New biomarker for vascular dementia


Vascular dementia, a debilitating condition, arises from vascular lesions that disrupt the blood supply to the brain, resulting in neuron loss. Currently, there’s no cure for this condition, and prevention through risk factor management remains the primary defense, encompassing control of high blood pressure, cholesterol, diabetes, and smoking.

The battle against vascular dementia would gain significant ground with the discovery of novel disease biomarkers enabling better risk identification. In a new study, researchers described the pivotal role of the CCR5 receptor in the development of vascular dementia (Figure 1). This receptor, intricately connected to chemokines, the immune system’s messengers, emerged as a key player.

Figure 1: Oxidative stress increases Ccr5 expression and induces CCR5 ligands. (A) Induction of Ccr5 mRNA expression by oxidative stress in wild-type primary neurons. Wild-type primary neurons at day 10 in vitro were treated for the indicated time with CoCl2 (500 μM) in a glucose-deprived (GD) medium, glutamate (100 μM), H2O2 (30 μM), or vehicle (control, Ct). The levels of mRNA were determined by Real-Time PCR (n = 4). (B) The levels of Ccr5 and Cxcr4 mRNA were determined by Real-Time PCR.**p < 0.01 H2O2 1h versus control. (C) Induction of CCR5 ligands (Ccl3, Ccl4, and Ccl5) by H2O2 (30 μM). RT-PCR was performed by using the ribosomal L32 house-keeping gene as control. Similar results were obtained from four independent experiments. §p < 0.05, §§p < 0.01, and §§§p < 0.001 as compared to the respective group control, using one-way ANOVA followed by Tukey post-hoc test.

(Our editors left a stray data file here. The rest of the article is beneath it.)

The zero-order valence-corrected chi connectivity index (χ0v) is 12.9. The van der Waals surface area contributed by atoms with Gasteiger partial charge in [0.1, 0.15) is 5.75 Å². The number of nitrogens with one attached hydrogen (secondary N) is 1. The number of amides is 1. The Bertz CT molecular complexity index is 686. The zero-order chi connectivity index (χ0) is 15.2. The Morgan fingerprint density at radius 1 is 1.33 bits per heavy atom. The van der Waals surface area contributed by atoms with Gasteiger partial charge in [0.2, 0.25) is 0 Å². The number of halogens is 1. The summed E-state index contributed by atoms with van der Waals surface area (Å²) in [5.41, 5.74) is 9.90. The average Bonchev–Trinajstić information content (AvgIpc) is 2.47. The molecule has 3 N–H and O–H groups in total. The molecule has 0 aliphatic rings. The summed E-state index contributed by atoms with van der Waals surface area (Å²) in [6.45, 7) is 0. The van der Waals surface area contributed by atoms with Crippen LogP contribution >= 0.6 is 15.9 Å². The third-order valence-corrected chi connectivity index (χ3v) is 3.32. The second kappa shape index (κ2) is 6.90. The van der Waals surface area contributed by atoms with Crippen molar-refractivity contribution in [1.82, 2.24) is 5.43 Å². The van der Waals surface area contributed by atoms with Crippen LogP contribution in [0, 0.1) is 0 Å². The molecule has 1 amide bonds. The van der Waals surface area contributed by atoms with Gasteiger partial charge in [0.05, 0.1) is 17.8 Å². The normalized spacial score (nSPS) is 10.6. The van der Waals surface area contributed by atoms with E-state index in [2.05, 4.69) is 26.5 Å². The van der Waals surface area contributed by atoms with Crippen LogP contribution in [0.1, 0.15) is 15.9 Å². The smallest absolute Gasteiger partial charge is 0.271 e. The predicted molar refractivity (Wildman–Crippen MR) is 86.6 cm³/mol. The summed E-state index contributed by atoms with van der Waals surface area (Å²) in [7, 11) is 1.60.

The study illuminated how CCR5 is central to brain cells’ response to oxidative stress, a process implicated in neuronal degradation. A specific genetic variant of CCR5 exhibited a profound connection with apolipoprotein E (ApoE), a known actor in age-related dementia. This intricate genetic interplay substantially heightens the risk of vascular dementia.

To decipher the mechanisms at play, the research team meticulously examined mouse neurons in vitro, focusing on CCR5’s involvement in ischemic processes. Subsequently, they explored variations in the CCR5 and ApoE genes in a cohort of individuals, who generously provided annual blood samples over five years.

This discovery marks a significant leap forward, offering the prospect of early risk identification and the development of precisely targeted therapies. It’s a beacon of hope for individuals vulnerable to vascular dementia and a promising stride toward a future with more effective prevention and treatment strategies.

Journal article: B. B., Tournier, et al. 2023. CCR5 deficiency: Decreased neuronal resilience to oxidative stress and increased risk of vascular dementia. Alzheimer’s & Dementia.

Summary by Stefan Botha

International Union of Immunological SocietiesUniversity of South AfricaInstitute of Infectious Disease and Molecular MedicineElizabeth Glazer Pediatric Aids Foundation